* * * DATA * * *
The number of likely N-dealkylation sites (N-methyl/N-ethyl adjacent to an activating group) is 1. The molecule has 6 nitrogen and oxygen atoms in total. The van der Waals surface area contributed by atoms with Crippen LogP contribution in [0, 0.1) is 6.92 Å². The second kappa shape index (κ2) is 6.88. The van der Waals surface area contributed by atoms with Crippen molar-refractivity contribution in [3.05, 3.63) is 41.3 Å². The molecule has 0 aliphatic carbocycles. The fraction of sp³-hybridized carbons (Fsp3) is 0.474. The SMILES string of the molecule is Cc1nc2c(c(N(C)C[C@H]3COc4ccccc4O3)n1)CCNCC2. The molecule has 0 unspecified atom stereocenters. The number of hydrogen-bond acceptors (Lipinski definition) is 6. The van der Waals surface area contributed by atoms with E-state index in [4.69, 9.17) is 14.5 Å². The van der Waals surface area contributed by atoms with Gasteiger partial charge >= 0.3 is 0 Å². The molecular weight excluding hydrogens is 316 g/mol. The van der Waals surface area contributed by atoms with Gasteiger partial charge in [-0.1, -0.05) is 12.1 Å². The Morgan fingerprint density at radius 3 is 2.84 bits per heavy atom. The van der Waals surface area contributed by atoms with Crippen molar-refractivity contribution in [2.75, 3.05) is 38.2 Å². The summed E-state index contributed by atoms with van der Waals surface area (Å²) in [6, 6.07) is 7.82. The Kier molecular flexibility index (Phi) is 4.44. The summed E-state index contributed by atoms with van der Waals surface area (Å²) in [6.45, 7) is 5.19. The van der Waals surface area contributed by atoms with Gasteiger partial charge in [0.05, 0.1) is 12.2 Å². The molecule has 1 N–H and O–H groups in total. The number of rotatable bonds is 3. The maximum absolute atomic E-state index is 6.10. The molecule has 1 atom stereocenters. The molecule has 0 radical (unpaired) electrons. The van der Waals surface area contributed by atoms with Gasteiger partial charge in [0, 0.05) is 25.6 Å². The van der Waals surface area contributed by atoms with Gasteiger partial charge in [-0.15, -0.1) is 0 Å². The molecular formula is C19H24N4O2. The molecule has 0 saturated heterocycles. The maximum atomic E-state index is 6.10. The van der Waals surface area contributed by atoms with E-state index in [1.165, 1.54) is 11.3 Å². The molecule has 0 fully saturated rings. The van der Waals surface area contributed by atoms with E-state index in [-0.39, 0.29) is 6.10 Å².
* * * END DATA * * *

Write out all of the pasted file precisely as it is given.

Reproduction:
The number of likely N-dealkylation sites (N-methyl/N-ethyl adjacent to an activating group) is 1. The molecule has 6 nitrogen and oxygen atoms in total. The van der Waals surface area contributed by atoms with Crippen LogP contribution in [0, 0.1) is 6.92 Å². The second kappa shape index (κ2) is 6.88. The van der Waals surface area contributed by atoms with Crippen molar-refractivity contribution in [3.05, 3.63) is 41.3 Å². The molecule has 0 aliphatic carbocycles. The fraction of sp³-hybridized carbons (Fsp3) is 0.474. The SMILES string of the molecule is Cc1nc2c(c(N(C)C[C@H]3COc4ccccc4O3)n1)CCNCC2. The molecule has 0 unspecified atom stereocenters. The number of hydrogen-bond acceptors (Lipinski definition) is 6. The van der Waals surface area contributed by atoms with E-state index in [4.69, 9.17) is 14.5 Å². The van der Waals surface area contributed by atoms with Gasteiger partial charge >= 0.3 is 0 Å². The molecular weight excluding hydrogens is 316 g/mol. The van der Waals surface area contributed by atoms with Gasteiger partial charge in [-0.1, -0.05) is 12.1 Å². The Morgan fingerprint density at radius 3 is 2.84 bits per heavy atom. The van der Waals surface area contributed by atoms with Crippen molar-refractivity contribution in [2.75, 3.05) is 38.2 Å². The summed E-state index contributed by atoms with van der Waals surface area (Å²) in [6, 6.07) is 7.82. The Kier molecular flexibility index (Phi) is 4.44. The summed E-state index contributed by atoms with van der Waals surface area (Å²) in [6.45, 7) is 5.19. The van der Waals surface area contributed by atoms with Gasteiger partial charge in [0.05, 0.1) is 12.2 Å². The molecule has 1 N–H and O–H groups in total. The number of rotatable bonds is 3. The maximum absolute atomic E-state index is 6.10. The molecule has 1 atom stereocenters. The molecule has 0 radical (unpaired) electrons. The van der Waals surface area contributed by atoms with Gasteiger partial charge in [0, 0.05) is 25.6 Å². The van der Waals surface area contributed by atoms with Gasteiger partial charge in [-0.15, -0.1) is 0 Å². The molecular formula is C19H24N4O2. The molecule has 0 saturated heterocycles. The maximum atomic E-state index is 6.10. The van der Waals surface area contributed by atoms with E-state index in [1.165, 1.54) is 11.3 Å². The molecule has 0 fully saturated rings. The van der Waals surface area contributed by atoms with E-state index in [-0.39, 0.29) is 6.10 Å².